Christians launch political organization in Nigeria

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Christians launch political organization in

LAGOS, 7 May 2000 (Newsroom) – The Christian Association of Nigeria (CAN) launched a new political organization last week with the aim of more effectively mobilizing Christians to act in public affairs.

Roman Catholic Archbishop John Onaiyeka of Abuja announced the creation of the Christian Social Movement (CSM) in Lagos on Thursday, asserting that there is a desperate need for Christians to get more involved in politics in Nigeria.

Even when Christians are elected to political office, Onaiyekan said, too many behave as if they are ashamed of being recognized as such and do not act according to the tenets of their faith. “The result, of course, is that the Christian spirit is not sufficiently felt in the forums where major decisions about the welfare of the nation are taken,” the CAN vice president said.

There have been similar attempts in the past to mobilize Christians to get active in politics through the formation of groups like the Eclectic Movement of Nigeria (EMN) and Nigerian Renaissance Movement (NRM). EMN was founded by a Pentecostal minister, the Rev. Moses Iloh, in Lagos. He has been particularly active in organizing meetings for Christians to discuss national issues.

“Christians cannot afford to abandon politics to unbelievers and keep complaining of bad governments,” Iloh said during the inaugural meeting of his group last year.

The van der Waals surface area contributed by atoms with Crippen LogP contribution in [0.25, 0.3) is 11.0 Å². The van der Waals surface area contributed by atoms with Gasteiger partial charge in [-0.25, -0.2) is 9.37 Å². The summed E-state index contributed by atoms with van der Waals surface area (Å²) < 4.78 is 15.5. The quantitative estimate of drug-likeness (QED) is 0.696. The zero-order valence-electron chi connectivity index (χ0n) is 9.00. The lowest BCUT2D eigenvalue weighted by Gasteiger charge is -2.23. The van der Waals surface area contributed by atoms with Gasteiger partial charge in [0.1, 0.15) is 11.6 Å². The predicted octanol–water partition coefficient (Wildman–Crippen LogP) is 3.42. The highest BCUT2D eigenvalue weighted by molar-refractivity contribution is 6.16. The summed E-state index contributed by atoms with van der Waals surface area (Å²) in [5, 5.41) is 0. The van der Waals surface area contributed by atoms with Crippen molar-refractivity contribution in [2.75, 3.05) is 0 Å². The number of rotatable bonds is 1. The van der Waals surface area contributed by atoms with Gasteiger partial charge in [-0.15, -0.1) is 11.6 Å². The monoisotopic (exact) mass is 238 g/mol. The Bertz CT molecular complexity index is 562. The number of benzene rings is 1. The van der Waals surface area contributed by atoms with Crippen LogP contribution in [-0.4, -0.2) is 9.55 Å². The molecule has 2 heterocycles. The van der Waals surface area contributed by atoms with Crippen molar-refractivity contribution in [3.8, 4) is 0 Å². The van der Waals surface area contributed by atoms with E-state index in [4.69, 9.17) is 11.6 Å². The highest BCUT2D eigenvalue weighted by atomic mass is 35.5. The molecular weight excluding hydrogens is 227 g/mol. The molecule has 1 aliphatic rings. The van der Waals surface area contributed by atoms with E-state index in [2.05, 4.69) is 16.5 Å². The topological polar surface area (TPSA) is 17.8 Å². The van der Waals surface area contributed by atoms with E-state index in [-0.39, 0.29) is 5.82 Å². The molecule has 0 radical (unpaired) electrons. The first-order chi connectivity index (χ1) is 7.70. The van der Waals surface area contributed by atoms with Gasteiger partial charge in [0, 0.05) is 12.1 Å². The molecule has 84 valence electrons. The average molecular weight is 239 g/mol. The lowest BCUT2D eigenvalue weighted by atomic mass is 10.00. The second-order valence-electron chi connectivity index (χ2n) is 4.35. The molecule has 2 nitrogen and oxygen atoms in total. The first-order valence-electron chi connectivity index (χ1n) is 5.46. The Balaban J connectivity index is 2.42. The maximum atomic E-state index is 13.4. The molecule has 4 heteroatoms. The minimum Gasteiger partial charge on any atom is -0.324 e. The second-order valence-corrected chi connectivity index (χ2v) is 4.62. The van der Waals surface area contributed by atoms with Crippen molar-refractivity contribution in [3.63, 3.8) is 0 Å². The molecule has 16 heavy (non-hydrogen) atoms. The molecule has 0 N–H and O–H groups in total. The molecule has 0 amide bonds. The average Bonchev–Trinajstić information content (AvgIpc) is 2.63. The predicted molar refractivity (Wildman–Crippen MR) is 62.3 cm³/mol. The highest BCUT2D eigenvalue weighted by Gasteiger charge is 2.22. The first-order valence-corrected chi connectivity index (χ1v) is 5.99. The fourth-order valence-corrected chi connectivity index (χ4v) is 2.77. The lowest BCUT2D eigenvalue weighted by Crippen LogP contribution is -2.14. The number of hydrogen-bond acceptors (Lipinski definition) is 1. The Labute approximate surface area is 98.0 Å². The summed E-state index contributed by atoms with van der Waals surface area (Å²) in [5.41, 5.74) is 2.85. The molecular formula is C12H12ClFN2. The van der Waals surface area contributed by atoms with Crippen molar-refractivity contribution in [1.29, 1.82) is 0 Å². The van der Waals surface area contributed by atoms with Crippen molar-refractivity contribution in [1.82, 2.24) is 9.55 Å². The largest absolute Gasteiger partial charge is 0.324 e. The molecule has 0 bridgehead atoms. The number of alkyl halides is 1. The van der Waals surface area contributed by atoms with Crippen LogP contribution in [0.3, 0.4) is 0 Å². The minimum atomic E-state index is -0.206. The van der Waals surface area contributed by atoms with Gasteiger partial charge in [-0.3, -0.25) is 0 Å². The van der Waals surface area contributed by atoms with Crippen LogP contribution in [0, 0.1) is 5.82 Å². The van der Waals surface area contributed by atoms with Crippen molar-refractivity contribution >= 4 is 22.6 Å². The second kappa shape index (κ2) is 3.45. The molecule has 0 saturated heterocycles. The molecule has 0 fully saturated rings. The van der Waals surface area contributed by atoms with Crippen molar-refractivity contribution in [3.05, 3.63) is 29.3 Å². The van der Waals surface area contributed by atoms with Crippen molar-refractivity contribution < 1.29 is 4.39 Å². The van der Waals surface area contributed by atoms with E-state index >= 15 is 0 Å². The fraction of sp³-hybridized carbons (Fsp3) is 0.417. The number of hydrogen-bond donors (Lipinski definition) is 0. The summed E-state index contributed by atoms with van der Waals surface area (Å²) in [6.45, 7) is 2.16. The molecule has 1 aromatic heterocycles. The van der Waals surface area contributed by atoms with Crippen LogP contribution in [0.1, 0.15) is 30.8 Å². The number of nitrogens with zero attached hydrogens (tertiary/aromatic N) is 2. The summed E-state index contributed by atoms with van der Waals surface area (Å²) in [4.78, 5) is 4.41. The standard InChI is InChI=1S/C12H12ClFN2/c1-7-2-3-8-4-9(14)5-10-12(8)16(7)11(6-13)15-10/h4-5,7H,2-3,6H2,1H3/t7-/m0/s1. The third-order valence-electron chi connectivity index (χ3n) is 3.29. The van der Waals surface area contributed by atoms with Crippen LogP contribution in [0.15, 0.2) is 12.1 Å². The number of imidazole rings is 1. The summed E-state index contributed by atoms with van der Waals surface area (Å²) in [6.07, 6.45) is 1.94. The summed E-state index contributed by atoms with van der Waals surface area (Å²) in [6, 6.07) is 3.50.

Out of 10 heads of governments who have governed the country since independence in 1960 only three have been Christians. Nigeria is a secular country of about 120 million people with nearly even numbers of Christians and Muslims.

Nigeria’s current president, Olusegun Obasanjo, describes himself as a born-again Christian. Obasanjo has been criticized by many Christians for not acting to stop the adoption of Sharia penal law in the country’s northern states, where most of Nigeria’s Muslims live. Nigeria’s constitution permits the application of Sharia in domestic matters such as marriage, inheritance, and adoption, but not in criminal law. Islamic penal law permits flogging, amputation, and beheading for some crimes.

Obasanjo did not intervene in the Sharia controversy until the February riot in Kaduna in which hundreds of people were killed and many churches, mosques, homes, and shops were destroyed. Northern governors have twice agreed to halt implementation of Sharia, most recently last week.

Stressing the need for Christians to be involved in politics, Onaiyekan noted that theocratic political ideology is not a monopoly of Islam.

“Even today, there are still many countries, including some modern democracies, which claim to be officially Christian,” he said. “Examples are Britain, Italy, and Spain. We have to constantly enlighten our people about this, so that they will know that if we do not insist today on a Christian state in Nigeria, it is not because we have no historical precedents, nor would such a call be contrary to our Christian faith.”

The chairman of the CSM Steering Committee, Solomon Asemota, a lawyer, said that while politicians in the West listen and act more often according to the wishes of the people, Nigerian politicians act based on selfish interests. “The Christian Social Movement will force them to listen, and to act according to the common good of society,” he said.

Copyright © 2000 Newsroom.
Used with permission.

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